Equis ISSN 2398-2977


Synonym(s): Warts, Equine viral papillomatosis, Grass warts, Milk warts, Fungal plaques, Cutaneous viral papilloma, Angleberry

Contributor(s): Clare Knottenbelt, Prof Derek Knottenbelt, Rosanna Marsella, Reginald Pascoe, Sue Paterson, David Senter


  • Congenital form occurs in newborn foals; usually single or few but can be extensive.
  • Viral papilloma is very common in young horses and less so in older or immunocompromised animals. Most cases occur in young weanlings or yearlings during their first season at grass, hence colloquial terms - Grass warts, milk warts.
  • Spontaneous remission is common but NOT invariable.  
  • Several different syndromes may relate to different variants of the virus or to different related and unrelated viruses. Aural plaques (pinnal acanthosis) is a common but poorly understood variant that is probably caused by some different viruses and transmitted by the biting flies and especially Simulium spp (Black Fly).  
  • Initial development in older horses is much less inclined to spontaneous remission.
  • There is no relationship in any form to the equine sarcoid Sarcoid. Immune response to viral papilloma is not protective or curative for sarcoid.
  • Cause: equine papilloma virus. Papilloma virus.
  • Signs: small, multiple pink or grey pedunculated lesions on muzzle, head and ears.
  • Diagnosis: history, clinical signs, biopsy.
  • Treatment: not usually necessary; excision if causing interference, eg with eating.
  • Prognosis: depends on type.



  • Equine papilloma virus is implicated.
  • Nine equine papillomaviruses have been reported, and more than one virus type can be present within the same lesion.  
  • Usually require some form of skin damage to infect the skin.

Predisposing factors


  • Age-related occurrence and implications for treatment and prognosis.

Pinnal acanthosis is a very difficult condition that should not be treated.


  • Onset over 24 weeks with some resolving lesions and some new lesions at first than gradually spontaneous resolution of the typical papilloma.
  • Atypical papilloma occurs in older horses, especially in the groin region.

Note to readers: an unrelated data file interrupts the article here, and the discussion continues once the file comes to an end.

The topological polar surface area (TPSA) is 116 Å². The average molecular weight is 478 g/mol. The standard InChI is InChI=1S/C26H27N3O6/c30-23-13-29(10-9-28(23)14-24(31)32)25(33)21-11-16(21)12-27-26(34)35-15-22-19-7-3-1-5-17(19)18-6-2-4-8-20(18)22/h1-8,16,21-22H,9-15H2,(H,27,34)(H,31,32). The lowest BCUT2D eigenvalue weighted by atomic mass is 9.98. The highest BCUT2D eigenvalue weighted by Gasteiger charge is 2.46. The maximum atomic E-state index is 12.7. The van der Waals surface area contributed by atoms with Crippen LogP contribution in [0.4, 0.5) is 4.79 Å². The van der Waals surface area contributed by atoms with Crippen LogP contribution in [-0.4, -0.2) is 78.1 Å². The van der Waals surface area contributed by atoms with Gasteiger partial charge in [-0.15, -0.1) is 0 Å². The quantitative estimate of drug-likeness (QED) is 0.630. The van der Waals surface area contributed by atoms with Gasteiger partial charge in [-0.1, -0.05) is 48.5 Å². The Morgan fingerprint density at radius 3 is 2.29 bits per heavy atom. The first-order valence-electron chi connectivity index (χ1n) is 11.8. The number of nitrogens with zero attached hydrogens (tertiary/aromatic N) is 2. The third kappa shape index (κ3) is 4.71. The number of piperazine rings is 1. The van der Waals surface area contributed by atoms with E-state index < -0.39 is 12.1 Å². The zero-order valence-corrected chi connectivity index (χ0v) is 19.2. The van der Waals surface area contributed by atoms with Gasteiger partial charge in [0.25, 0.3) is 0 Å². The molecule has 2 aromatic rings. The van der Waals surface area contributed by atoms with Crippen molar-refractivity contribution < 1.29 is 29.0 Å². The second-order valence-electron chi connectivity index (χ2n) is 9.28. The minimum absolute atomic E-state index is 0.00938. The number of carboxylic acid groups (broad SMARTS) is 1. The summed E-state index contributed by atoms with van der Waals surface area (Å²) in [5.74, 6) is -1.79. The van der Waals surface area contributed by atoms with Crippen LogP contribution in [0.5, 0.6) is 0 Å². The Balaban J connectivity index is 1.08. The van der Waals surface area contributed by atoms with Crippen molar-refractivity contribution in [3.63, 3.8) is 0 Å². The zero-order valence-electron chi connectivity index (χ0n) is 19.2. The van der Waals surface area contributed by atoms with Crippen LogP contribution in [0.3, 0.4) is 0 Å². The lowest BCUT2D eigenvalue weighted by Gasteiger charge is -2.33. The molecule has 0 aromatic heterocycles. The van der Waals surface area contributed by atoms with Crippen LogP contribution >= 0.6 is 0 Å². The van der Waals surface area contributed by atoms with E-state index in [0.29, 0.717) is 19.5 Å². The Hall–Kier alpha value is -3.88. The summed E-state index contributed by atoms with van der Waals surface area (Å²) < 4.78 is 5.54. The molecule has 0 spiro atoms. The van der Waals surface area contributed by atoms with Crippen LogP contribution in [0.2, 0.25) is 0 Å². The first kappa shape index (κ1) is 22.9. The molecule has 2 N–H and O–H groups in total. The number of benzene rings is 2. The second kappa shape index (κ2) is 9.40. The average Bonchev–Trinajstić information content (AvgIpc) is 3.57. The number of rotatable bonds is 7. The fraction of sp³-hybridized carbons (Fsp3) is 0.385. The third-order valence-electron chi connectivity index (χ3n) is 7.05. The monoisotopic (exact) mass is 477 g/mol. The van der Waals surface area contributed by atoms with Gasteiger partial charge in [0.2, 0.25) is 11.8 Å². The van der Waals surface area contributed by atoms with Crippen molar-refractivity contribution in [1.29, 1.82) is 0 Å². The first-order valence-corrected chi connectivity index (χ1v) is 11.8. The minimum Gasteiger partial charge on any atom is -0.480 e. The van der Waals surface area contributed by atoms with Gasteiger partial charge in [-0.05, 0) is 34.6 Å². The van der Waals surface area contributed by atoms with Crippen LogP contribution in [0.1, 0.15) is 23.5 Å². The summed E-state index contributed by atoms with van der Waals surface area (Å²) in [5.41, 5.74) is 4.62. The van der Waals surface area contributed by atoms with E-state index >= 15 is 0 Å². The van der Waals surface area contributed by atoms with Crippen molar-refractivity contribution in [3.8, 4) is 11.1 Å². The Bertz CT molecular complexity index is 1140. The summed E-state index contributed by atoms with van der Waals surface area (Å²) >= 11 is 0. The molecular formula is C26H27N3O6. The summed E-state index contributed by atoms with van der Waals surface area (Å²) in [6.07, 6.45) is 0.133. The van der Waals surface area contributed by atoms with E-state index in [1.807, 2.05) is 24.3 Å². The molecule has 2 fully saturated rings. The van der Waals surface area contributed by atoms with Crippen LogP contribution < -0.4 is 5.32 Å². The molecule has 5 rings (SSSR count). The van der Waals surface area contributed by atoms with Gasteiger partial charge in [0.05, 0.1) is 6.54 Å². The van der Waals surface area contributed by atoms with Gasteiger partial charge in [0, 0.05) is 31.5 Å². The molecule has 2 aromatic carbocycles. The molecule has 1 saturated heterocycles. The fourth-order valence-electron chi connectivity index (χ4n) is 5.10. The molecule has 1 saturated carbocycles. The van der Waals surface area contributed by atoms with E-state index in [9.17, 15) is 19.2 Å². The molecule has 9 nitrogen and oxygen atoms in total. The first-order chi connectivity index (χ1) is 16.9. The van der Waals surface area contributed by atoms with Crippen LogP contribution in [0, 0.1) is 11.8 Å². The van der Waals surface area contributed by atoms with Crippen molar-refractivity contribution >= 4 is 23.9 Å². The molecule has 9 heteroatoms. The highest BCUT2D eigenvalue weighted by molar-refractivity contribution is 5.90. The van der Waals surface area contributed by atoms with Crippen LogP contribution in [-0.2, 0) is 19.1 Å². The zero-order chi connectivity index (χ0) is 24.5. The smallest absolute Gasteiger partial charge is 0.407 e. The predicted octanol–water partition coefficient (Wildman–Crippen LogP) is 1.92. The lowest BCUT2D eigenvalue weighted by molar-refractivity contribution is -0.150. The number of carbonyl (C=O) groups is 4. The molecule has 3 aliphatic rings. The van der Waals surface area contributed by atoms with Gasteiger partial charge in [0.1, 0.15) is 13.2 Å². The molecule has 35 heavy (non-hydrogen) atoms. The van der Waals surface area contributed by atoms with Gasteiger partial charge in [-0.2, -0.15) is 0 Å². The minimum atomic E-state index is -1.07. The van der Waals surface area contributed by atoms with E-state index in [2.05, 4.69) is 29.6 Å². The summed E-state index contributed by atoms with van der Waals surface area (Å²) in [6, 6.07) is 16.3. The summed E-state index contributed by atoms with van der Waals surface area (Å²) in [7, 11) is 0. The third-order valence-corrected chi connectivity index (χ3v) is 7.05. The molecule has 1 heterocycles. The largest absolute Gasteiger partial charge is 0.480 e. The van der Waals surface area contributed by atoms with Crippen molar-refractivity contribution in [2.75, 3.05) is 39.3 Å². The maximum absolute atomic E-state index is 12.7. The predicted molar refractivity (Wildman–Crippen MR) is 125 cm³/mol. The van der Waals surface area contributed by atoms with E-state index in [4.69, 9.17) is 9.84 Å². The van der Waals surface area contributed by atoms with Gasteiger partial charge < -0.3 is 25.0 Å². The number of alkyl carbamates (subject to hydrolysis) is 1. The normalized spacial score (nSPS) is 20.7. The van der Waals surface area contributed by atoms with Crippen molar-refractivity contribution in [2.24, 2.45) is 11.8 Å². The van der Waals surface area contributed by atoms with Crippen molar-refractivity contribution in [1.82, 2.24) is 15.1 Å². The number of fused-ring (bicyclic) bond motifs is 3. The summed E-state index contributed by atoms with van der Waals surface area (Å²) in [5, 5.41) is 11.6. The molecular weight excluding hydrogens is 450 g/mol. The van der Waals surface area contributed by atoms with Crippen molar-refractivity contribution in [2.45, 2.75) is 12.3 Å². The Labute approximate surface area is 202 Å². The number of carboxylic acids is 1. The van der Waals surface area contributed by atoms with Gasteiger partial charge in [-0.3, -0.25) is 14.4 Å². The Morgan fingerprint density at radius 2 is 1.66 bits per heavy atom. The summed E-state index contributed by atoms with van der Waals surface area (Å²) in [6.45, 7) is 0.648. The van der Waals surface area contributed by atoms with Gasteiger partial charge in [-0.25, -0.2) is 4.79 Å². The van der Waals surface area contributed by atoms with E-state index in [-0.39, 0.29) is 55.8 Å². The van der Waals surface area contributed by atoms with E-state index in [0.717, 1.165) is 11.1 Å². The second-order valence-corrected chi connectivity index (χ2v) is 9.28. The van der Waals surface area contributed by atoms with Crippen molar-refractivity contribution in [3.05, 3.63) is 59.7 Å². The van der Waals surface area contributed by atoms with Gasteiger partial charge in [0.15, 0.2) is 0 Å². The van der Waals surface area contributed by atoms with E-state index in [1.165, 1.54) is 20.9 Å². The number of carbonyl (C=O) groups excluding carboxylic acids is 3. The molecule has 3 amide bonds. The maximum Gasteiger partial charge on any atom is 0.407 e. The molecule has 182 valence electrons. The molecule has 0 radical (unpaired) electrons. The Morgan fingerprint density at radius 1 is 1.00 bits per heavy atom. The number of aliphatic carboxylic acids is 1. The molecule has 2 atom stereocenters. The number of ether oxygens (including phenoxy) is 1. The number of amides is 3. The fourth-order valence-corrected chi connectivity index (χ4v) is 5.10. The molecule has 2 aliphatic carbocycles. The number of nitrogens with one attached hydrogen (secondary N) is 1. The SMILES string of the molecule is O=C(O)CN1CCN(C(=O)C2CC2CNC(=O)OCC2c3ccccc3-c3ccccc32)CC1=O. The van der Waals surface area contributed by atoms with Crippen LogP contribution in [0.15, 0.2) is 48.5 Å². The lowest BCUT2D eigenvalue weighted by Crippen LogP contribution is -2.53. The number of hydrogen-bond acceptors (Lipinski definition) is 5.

• Pinnal acanthosis is a long-standing condition; most cases remain static for years and sometimes for life.


  • Horses on pastures with a history of being grazed by affected yearlings.
  • Moderately contagious by direct and indirect contact.


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Further Reading


Refereed papers

  • Recent references from PubMed and VetMedResource.
  • Barrelet A, Foote A & Littlewood J D (2010) Common equine skin tumours. UK Vet 15 (6), 9-17 VetMedResource.
  • Hibi H et al (2019) Laryngeal squamous cell carcinoma and papilloma associated with Equus caballus papillomavirus 2 in a horse. J Vet Med Sci 81 (7), 1029-1033 PMC.
  • Li C X et al (2019) Identification of a Novel Equine Papillomavirus in Semen from a Thoroughbred Stallion with a Penile Lesion. Viruses 11 (8), 713 PubMed.
  • Peters-Kennedy J et al (2019) Equus caballus papillomavirus 8 (EcPV8) associated with multiple viral plaques, viral papillomas, and squamous cell carcinoma in a horse. Equine Vet J 51 (4), 470-474 PubMed.
  • Mira J, Herman M et al (2018) Frequency of Equus caballus papillomavirus in equine aural plaques. J Vet Diag Invest 30 (4), 565-568 PubMed.
  • Sloet van Oldruitenborgh-Oosterbaan M M & Grinwis G C M (2018) Viral skin diseases in the Netherlands. Equine Vet Educ 30 (10), 558-563 VetMedResource.
  • Sykora S & Brandt S (2017) Papillomavirus infection and squamous cell carcinoma in horses. Vet J 223, 48-54 PubMed.
  • Torres S M F & Koch S N (2013) Papillomavirus-associated diseases. Vet Clin Equine 29 (3), 643-655 PubMed.
  • van den Top J G B, de Heer N, Klein W R & Ensink J M (2008) Penile and preputial tumours in the horse: A retrospective study of 114 affected horses. Equine Vet J 40 (6), 528-532 PubMed.
  • Pilsworth R C & Knottenbelt D (2007) Papillomatosis (viral warts). Equine Vet Educ 19 (8), 444-446 VetMedResource.

Other sources of information

  • Scott D W & Miller W H (2011) Neoplasms, Cysts, Hamartomas and Keratoses. In: Equine Dermatology. 2nd edn. Saunders, USA. pp 468-516.
  • Knottenbelt D C (2009) Viral Diseases. In: Pascoe’s Principles and Practice of Equine Dermatology. 2nd edn. Saunders, USA. pp 129-140.
  • Scott D W (2003) Neoplastic and Non-Neoplastic Tumors. In: Equine Dermatology. W B Saunders, Philadelphia, USA. pp 700-706.
  • Pascoe R R & Knottenbelt D C (1999) Manual of Equine Dermatology. W B Saunders, London.